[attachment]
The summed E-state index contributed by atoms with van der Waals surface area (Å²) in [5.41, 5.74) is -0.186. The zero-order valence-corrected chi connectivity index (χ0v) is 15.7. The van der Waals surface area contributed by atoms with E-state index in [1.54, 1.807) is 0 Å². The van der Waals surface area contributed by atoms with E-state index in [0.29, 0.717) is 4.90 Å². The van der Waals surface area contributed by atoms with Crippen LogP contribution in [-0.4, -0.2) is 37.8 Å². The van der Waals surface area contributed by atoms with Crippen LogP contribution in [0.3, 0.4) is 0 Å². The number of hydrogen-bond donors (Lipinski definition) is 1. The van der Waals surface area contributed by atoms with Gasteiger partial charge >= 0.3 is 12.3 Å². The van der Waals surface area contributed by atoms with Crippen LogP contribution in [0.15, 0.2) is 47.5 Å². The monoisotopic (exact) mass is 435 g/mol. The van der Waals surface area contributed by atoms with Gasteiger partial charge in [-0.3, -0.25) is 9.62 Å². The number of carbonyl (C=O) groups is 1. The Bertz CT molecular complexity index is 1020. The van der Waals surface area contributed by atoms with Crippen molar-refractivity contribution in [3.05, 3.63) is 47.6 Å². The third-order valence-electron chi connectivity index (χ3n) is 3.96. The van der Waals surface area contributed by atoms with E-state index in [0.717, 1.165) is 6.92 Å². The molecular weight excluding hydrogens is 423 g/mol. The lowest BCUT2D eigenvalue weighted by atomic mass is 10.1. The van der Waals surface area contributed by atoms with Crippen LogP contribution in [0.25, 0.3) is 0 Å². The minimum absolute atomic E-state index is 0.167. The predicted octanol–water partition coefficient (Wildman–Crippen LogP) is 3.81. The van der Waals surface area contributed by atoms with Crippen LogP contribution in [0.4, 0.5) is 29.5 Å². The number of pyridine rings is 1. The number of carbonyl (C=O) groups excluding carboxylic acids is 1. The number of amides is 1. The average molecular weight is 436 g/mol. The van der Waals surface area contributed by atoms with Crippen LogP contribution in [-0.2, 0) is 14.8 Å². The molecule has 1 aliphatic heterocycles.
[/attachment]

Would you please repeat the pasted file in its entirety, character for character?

The summed E-state index contributed by atoms with van der Waals surface area (Å²) in [5.41, 5.74) is -0.186. The zero-order valence-corrected chi connectivity index (χ0v) is 15.7. The van der Waals surface area contributed by atoms with E-state index in [1.54, 1.807) is 0 Å². The van der Waals surface area contributed by atoms with E-state index in [0.29, 0.717) is 4.90 Å². The van der Waals surface area contributed by atoms with Crippen LogP contribution in [-0.4, -0.2) is 37.8 Å². The van der Waals surface area contributed by atoms with Crippen LogP contribution in [0.3, 0.4) is 0 Å². The number of hydrogen-bond donors (Lipinski definition) is 1. The van der Waals surface area contributed by atoms with Gasteiger partial charge >= 0.3 is 12.3 Å². The van der Waals surface area contributed by atoms with Crippen LogP contribution in [0.15, 0.2) is 47.5 Å². The monoisotopic (exact) mass is 435 g/mol. The van der Waals surface area contributed by atoms with Gasteiger partial charge in [-0.3, -0.25) is 9.62 Å². The number of carbonyl (C=O) groups is 1. The Bertz CT molecular complexity index is 1020. The van der Waals surface area contributed by atoms with Crippen molar-refractivity contribution in [3.05, 3.63) is 47.6 Å². The third-order valence-electron chi connectivity index (χ3n) is 3.96. The van der Waals surface area contributed by atoms with E-state index in [0.717, 1.165) is 6.92 Å². The molecular weight excluding hydrogens is 423 g/mol. The lowest BCUT2D eigenvalue weighted by atomic mass is 10.1. The van der Waals surface area contributed by atoms with Crippen LogP contribution in [0.25, 0.3) is 0 Å². The minimum absolute atomic E-state index is 0.167. The predicted octanol–water partition coefficient (Wildman–Crippen LogP) is 3.81. The van der Waals surface area contributed by atoms with Crippen LogP contribution in [0.4, 0.5) is 29.5 Å². The number of pyridine rings is 1. The number of carbonyl (C=O) groups excluding carboxylic acids is 1. The number of amides is 1. The average molecular weight is 436 g/mol. The van der Waals surface area contributed by atoms with Crippen LogP contribution in [-0.2, 0) is 14.8 Å². The molecule has 1 aliphatic heterocycles.